David Borden, Executive Director, [email protected], 6/20/03
This week's drug war news as usual includes no shortage of outrages. Despite the mass murder of more than 2,000 Thai drug suspects without trial by police in recent months, the supreme commander of Thailand's Army and the chairman of the US Joint Chiefs of Staff are meeting to discuss how they can help each other fight drugs. And in Peru, the military, assisted by US forces, will resume shooting down airplanes that they suspect or claim they suspect of carrying drugs -- also without trial.
Our government will not reduce our country's drug problem by helping other governments around the world commit murder. Any reductions in coca in Peru will be replaced by increases in other countries. Any reductions in opium in Thailand will be replaced by increased in other countries. This "balloon effect" is well demonstrated, has been happening reliably for decades, and any public official or pseudo-academic who claims otherwise or that it might be different next time is lying to us and/or himself.
There is no legitimate moral, intellectual or practical justification for encouraging or assisting drug war murders. Yet the powers and interests driving them have no desire to stop nor even slow down, neither abroad nor at home. Just as the death of Veronica Bowers, the 35-year old missionary shot out of the Peruvian sky in error, stopped the shootdowns only temporarily, the death of Alberta Spruill in New York City from a "no-knock" warrant prompted only temporary discussion -- they're not even talking about ceasing the deadly no-knock drug raids, though the innocent deaths happen again and again. The drug warmongers will concede nothing voluntarily, no matter how terrible or outrageous or execrable.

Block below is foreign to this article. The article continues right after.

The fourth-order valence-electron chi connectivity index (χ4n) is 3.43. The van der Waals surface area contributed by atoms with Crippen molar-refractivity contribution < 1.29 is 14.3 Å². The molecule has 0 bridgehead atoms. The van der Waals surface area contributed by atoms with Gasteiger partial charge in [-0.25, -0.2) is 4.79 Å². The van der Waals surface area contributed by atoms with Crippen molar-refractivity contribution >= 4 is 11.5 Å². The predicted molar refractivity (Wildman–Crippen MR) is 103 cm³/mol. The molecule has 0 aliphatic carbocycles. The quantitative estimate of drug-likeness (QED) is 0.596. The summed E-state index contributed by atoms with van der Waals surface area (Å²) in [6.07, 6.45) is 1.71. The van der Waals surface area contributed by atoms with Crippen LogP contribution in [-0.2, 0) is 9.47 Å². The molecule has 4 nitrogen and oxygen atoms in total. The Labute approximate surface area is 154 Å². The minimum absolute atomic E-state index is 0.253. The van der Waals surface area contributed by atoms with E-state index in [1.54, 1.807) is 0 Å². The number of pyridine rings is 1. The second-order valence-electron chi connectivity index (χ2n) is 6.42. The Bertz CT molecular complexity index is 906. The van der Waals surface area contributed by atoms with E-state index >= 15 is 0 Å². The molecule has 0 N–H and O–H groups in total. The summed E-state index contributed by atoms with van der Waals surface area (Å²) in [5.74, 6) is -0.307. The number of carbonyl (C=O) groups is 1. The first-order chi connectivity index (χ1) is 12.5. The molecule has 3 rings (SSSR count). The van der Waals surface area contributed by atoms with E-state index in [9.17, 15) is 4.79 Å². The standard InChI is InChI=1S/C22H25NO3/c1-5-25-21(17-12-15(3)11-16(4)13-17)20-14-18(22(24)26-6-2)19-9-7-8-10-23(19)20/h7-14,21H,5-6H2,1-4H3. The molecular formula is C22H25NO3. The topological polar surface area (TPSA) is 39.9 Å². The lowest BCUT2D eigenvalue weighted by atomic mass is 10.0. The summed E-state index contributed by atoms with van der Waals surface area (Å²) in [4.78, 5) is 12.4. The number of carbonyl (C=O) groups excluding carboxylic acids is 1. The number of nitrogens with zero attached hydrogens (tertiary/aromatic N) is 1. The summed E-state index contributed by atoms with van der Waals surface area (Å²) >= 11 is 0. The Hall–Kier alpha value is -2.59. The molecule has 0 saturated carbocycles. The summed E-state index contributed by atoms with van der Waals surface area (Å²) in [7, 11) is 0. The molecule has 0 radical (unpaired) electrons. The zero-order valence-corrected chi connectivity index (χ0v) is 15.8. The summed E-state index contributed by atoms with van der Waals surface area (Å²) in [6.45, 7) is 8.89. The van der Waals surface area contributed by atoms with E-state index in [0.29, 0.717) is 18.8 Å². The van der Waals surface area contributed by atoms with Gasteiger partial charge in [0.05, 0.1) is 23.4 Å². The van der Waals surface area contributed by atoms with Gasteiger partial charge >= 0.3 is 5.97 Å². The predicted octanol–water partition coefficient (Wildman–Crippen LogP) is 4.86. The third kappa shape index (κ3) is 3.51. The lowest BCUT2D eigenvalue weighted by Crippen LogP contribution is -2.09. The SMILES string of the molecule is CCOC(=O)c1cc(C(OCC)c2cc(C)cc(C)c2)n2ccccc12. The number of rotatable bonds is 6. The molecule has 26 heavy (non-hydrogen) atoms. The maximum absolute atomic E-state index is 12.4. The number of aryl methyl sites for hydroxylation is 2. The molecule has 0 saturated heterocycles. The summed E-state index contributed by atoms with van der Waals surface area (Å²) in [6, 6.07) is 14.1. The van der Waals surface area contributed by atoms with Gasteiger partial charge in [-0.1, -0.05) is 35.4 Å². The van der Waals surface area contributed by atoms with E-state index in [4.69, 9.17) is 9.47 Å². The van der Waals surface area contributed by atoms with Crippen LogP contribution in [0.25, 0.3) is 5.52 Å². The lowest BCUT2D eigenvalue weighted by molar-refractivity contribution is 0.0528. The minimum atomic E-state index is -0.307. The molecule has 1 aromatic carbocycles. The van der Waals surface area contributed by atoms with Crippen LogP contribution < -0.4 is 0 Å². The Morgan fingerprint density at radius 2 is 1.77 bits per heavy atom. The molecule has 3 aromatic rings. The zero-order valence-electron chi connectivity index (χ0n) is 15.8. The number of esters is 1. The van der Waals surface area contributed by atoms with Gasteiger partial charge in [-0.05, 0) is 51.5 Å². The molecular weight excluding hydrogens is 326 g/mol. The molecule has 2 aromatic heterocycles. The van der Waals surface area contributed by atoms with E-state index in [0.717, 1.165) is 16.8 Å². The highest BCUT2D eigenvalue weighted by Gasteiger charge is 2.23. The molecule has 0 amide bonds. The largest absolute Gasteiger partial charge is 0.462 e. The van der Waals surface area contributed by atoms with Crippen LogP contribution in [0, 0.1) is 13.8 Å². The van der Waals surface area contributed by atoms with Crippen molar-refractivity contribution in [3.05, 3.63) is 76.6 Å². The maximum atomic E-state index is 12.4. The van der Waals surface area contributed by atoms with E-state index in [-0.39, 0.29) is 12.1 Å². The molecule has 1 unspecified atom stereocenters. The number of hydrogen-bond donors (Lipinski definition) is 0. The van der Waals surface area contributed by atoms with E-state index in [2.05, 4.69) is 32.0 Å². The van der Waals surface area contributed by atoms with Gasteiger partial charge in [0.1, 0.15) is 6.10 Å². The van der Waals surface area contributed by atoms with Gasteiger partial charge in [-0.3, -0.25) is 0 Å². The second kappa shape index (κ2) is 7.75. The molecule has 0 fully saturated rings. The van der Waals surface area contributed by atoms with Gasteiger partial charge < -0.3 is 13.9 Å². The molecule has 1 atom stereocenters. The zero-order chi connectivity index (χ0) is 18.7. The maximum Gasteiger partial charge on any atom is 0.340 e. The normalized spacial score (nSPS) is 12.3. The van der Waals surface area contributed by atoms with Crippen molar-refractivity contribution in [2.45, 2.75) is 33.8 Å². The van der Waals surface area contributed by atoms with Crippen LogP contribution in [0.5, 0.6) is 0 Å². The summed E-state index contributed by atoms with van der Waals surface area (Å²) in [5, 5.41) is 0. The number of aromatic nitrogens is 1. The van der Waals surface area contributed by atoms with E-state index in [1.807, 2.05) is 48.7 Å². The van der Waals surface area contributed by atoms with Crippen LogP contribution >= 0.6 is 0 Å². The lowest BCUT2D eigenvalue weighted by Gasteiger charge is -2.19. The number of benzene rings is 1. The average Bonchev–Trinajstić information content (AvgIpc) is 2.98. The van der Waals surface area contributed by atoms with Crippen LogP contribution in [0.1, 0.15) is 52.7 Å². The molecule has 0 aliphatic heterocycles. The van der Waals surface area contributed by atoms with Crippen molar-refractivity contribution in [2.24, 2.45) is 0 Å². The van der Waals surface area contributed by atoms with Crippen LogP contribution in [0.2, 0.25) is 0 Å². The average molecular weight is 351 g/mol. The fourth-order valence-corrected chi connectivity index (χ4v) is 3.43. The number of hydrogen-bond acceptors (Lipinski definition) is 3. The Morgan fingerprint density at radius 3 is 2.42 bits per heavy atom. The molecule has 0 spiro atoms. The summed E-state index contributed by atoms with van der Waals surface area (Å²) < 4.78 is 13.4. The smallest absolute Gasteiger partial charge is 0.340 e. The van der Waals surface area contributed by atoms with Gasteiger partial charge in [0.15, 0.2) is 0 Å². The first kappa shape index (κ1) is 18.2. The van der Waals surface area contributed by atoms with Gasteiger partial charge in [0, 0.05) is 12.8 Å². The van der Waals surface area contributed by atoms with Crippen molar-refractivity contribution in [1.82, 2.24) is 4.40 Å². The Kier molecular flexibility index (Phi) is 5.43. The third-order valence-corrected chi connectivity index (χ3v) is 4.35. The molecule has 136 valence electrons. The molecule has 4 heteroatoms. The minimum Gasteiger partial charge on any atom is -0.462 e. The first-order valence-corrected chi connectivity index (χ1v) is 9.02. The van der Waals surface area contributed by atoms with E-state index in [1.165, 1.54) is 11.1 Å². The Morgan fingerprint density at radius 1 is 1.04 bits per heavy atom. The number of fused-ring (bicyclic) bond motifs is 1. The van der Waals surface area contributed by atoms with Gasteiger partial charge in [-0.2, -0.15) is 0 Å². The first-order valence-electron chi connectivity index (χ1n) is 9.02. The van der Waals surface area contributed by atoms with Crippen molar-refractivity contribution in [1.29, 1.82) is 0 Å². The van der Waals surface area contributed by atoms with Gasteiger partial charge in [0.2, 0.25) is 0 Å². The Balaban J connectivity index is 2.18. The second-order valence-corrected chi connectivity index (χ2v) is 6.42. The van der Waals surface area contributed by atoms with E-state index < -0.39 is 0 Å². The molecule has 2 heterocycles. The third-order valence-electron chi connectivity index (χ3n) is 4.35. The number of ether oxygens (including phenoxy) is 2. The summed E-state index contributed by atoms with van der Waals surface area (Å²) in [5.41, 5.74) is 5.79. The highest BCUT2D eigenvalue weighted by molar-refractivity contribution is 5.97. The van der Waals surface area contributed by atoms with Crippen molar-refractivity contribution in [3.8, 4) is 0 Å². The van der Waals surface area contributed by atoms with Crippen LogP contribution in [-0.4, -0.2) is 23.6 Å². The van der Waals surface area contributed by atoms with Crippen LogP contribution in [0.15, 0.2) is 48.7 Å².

Since policymakers lack the moral clarity or political will in sufficient numbers to perceive and stop drug war atrocities by the agencies under their authority, it is up to people to demand it of them. We must expose the grotesque immoralities of the drug war, we must insist that fundamental ethics and proportion and due process be restored to laws and policies, and we must demand accountability. We must describe failure as failure, injustice as injustice, and murder as murder. And we must regard informed inaction as complicity, and deliberation human rights violations perpetrated or permitted by governments as no less condemnable than acts of violence committed by criminals or terrorists.
To do so would be to devalue
the fundamental ideals of what is right and what is wrong that have stood
the test of millennia. There is no drug war exception to good and